Student loan debt climbed up three percent in the first quarter of 2012, bringing the total up to $904 billion.
The debt tally comes from a report issued by the Federal Reserve Bank, as reported by the Los Angeles Times. The report also notes that student loan debt has increased $663 billion since 2003.
The increases in student debt stand in contrast to the general indebtedness of the rest of the nation. Most people seem to be paying down their debts, as total household debt declined $100 billion.
The increasing student loan debt worries many, as it is the only form of consumer debt to continue to increase since 2008.
According to the Washington Post, it’s not just the student loan debt that is going up, but in the first quarter of 2012, the delinquency rate for student loans actually rose to 8.69 percent — the only kind of consumer debt whose delinquency rate increased as well.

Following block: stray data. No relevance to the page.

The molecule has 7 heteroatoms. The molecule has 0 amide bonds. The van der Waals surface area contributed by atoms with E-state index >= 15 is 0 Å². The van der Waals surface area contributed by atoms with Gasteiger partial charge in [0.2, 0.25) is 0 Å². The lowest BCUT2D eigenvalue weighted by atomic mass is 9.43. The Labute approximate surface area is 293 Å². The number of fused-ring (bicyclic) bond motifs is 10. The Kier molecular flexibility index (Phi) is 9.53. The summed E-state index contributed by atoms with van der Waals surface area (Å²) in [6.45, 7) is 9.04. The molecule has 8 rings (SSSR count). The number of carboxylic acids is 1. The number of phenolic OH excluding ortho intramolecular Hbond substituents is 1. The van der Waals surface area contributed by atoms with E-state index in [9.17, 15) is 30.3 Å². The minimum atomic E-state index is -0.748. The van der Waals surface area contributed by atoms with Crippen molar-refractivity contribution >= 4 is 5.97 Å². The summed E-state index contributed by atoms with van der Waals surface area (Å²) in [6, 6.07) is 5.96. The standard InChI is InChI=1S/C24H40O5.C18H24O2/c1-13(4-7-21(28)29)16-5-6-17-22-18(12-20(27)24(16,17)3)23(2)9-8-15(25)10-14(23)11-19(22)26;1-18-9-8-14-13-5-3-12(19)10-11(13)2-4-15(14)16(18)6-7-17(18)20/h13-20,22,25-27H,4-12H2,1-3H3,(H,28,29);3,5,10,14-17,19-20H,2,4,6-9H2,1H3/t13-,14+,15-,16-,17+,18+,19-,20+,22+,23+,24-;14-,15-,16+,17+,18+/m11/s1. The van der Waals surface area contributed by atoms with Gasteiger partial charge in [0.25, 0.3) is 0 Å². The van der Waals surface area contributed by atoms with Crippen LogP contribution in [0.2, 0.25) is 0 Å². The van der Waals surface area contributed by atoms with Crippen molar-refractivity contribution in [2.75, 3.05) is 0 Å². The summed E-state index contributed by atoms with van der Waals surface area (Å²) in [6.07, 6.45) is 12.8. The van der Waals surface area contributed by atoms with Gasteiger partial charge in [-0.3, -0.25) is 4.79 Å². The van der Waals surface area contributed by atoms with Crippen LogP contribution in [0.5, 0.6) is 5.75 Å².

That rate does not include loans that have gone into forbearance, which account for four percent of loans owned by Sallie Mae.
The Post suggests that one of the reasons for the increase in student loan debt is the type of consumers who take out such loans are younger, and many cannot find full time employment.
Another Los Angeles Timesstory reports that the crushing weight of student loan debt is causing some people to struggle moving on with their lives after college.
“People aren’t buying houses or starting families until later on and progressing on what we as a society see as the steps of life,” said Radhika Singh Miller, a student-debt specialist at Equal Justice Works, a nonprofit advocacy group in Washington in an interview with the Times.
Various levels of the government have addressed different methods helping reduce student loan debt, but no clear path toward that end has been agreed upon.
(Image courtesy of College Magazine)